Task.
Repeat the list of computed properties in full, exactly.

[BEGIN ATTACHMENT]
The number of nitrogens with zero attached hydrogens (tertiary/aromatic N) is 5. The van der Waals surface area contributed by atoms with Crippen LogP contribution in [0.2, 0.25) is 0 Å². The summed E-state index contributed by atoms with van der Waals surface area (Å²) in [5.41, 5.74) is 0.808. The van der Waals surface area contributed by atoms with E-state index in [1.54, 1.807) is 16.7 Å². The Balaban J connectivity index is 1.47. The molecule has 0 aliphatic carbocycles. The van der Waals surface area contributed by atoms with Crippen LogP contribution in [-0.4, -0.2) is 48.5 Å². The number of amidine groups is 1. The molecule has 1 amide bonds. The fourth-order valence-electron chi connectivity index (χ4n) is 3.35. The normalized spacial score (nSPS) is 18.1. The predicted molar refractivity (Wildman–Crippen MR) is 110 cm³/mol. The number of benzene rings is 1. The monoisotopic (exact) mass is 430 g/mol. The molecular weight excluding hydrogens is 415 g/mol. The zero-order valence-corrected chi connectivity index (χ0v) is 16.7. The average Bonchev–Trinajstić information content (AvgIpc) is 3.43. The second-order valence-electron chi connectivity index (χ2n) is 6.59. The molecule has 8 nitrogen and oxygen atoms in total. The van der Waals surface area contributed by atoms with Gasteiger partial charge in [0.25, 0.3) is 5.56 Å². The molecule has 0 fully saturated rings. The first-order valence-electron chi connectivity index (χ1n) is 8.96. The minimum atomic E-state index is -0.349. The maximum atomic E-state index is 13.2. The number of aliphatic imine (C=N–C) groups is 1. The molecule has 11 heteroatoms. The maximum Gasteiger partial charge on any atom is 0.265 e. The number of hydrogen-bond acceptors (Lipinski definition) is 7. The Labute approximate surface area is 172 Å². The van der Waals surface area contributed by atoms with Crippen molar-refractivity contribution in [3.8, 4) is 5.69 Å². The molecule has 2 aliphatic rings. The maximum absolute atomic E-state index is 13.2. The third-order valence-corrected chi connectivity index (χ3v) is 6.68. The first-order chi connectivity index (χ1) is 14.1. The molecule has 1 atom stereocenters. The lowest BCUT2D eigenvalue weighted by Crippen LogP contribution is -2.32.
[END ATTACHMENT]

The number of nitrogens with zero attached hydrogens (tertiary/aromatic N) is 5. The van der Waals surface area contributed by atoms with Crippen LogP contribution in [0.2, 0.25) is 0 Å². The summed E-state index contributed by atoms with van der Waals surface area (Å²) in [5.41, 5.74) is 0.808. The van der Waals surface area contributed by atoms with E-state index in [1.54, 1.807) is 16.7 Å². The Balaban J connectivity index is 1.47. The molecule has 0 aliphatic carbocycles. The van der Waals surface area contributed by atoms with Crippen LogP contribution in [-0.4, -0.2) is 48.5 Å². The number of amidine groups is 1. The molecule has 1 amide bonds. The fourth-order valence-electron chi connectivity index (χ4n) is 3.35. The normalized spacial score (nSPS) is 18.1. The predicted molar refractivity (Wildman–Crippen MR) is 110 cm³/mol. The number of benzene rings is 1. The monoisotopic (exact) mass is 430 g/mol. The molecular weight excluding hydrogens is 415 g/mol. The zero-order valence-corrected chi connectivity index (χ0v) is 16.7. The average Bonchev–Trinajstić information content (AvgIpc) is 3.43. The second-order valence-electron chi connectivity index (χ2n) is 6.59. The molecule has 8 nitrogen and oxygen atoms in total. The van der Waals surface area contributed by atoms with Gasteiger partial charge in [0.25, 0.3) is 5.56 Å². The molecule has 0 fully saturated rings. The first-order valence-electron chi connectivity index (χ1n) is 8.96. The minimum atomic E-state index is -0.349. The maximum atomic E-state index is 13.2. The number of aliphatic imine (C=N–C) groups is 1. The molecule has 11 heteroatoms. The maximum Gasteiger partial charge on any atom is 0.265 e. The number of hydrogen-bond acceptors (Lipinski definition) is 7. The Labute approximate surface area is 172 Å². The van der Waals surface area contributed by atoms with Crippen molar-refractivity contribution in [3.8, 4) is 5.69 Å². The molecule has 2 aliphatic rings. The maximum absolute atomic E-state index is 13.2. The third-order valence-corrected chi connectivity index (χ3v) is 6.68. The first-order chi connectivity index (χ1) is 14.1. The molecule has 1 atom stereocenters. The lowest BCUT2D eigenvalue weighted by Crippen LogP contribution is -2.32.